The average retail power rate in Germany has been stable for the past four years, even though the share of renewable electricity rose from nearly 25 percent to 32.5 percent, reports Craig Morris in a blog post on energytransition.de. “Clearly, renewables are now so competitive that fast growth no longer has a major cost impact – not even in Germany,” writes Morris. “It’s a messy issue, but the main take-away for foreign onlookers is that the cost increase is over in Germany. Anyone adding renewables now can do so affordably, as Germany now shows,” concludes Morris.

Read the post in English here.

Find the CLEW factsheet “What German households pay for power” here.

 

Cleantechnology business review

“TenneT plans to connect 7.1 GW of offshore wind capacity in Germany by 2019”

TenneT is planning to connect 7.1 gigawatts (GW) of offshore wind capacity in Germany by 2019, ahead of the government’s target of 6.5GW by 2020, according to a report in Cleantechnology business review. TenneT last year installed five new direct current (DC) offshore connection systems in Germany, bringing available capacity for transporting wind energy generated at sea to 4.3GW, says the report. The firm has also started developing a new interconnector-project connecting Germany to Norway (NordLink) to increase the supply of renewable energy.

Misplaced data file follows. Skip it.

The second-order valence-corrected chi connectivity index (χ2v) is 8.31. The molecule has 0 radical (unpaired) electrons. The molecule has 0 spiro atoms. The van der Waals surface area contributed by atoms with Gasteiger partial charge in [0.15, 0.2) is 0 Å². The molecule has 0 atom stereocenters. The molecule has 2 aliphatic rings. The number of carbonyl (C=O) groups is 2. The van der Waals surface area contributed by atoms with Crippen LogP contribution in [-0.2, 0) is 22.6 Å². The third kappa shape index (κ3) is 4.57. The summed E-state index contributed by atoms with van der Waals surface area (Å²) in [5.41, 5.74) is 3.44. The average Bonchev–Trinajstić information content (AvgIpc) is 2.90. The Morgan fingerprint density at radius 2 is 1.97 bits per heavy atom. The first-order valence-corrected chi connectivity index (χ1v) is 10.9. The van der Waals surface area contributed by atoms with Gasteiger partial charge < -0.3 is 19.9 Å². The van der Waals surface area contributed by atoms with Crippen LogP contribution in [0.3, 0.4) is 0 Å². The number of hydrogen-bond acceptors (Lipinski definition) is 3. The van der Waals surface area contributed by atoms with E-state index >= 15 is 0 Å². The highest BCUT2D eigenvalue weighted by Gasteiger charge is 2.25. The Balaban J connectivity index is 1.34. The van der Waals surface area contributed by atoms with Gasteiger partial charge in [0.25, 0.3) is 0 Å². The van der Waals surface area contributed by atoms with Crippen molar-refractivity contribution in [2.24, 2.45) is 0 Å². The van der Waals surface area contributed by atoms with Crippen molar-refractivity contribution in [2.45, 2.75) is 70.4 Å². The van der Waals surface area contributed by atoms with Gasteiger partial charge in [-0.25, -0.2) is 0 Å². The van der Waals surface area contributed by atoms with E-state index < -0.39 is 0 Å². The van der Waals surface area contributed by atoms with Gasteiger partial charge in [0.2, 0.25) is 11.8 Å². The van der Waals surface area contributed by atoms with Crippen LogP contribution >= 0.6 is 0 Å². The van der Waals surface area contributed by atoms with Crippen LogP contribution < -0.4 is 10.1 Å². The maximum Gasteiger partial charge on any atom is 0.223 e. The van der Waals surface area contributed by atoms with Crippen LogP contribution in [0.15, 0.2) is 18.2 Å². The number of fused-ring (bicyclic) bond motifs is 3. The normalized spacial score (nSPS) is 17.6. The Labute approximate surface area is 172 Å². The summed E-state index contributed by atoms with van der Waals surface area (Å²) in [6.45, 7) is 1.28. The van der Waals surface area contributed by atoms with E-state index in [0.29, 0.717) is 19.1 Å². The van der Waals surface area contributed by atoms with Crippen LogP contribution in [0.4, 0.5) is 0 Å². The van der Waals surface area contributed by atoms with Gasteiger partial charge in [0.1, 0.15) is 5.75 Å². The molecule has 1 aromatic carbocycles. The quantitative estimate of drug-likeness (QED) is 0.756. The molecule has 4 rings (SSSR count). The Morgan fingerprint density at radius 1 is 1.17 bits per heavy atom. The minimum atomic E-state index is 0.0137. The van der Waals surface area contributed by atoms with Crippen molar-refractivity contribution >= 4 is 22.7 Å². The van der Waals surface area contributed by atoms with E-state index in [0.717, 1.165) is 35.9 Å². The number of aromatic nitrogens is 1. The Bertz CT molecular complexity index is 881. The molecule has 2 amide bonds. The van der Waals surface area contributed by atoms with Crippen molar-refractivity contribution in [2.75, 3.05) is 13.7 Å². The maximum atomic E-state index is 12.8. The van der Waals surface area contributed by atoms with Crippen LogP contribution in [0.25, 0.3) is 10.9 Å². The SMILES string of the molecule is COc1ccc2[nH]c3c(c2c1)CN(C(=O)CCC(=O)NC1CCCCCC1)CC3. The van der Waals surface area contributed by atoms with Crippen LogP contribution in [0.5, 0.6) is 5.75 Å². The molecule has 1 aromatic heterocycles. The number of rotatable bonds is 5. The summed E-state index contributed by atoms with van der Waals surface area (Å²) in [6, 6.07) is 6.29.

Read the article in English here.

 

Greenpeace Energy

Suggestion for “list procedure” for equal opportunity of citizens’ energy projects

Green power provider Greenpeace Energy and the German Cooperative and Raiffeisen Confederation (DGRV) have suggested a new procedure to ensure that citizens’ energy projects will continue to be successful under the new Renewable Energy Act (EEG). Their “list procedure” would, for example, enable citizen-owned wind farms to participate in the new auctions for renewables payments, without being sidelined by large competitors, the two institutions say.

Read the press release in German here.

Read a CLEW factsheet on the auction plans in the new EEG here.

 

*Like the Clean Energy Wire, Agora Energiewende is a project funded by Stiftung Mercator and the European Climate Foundation.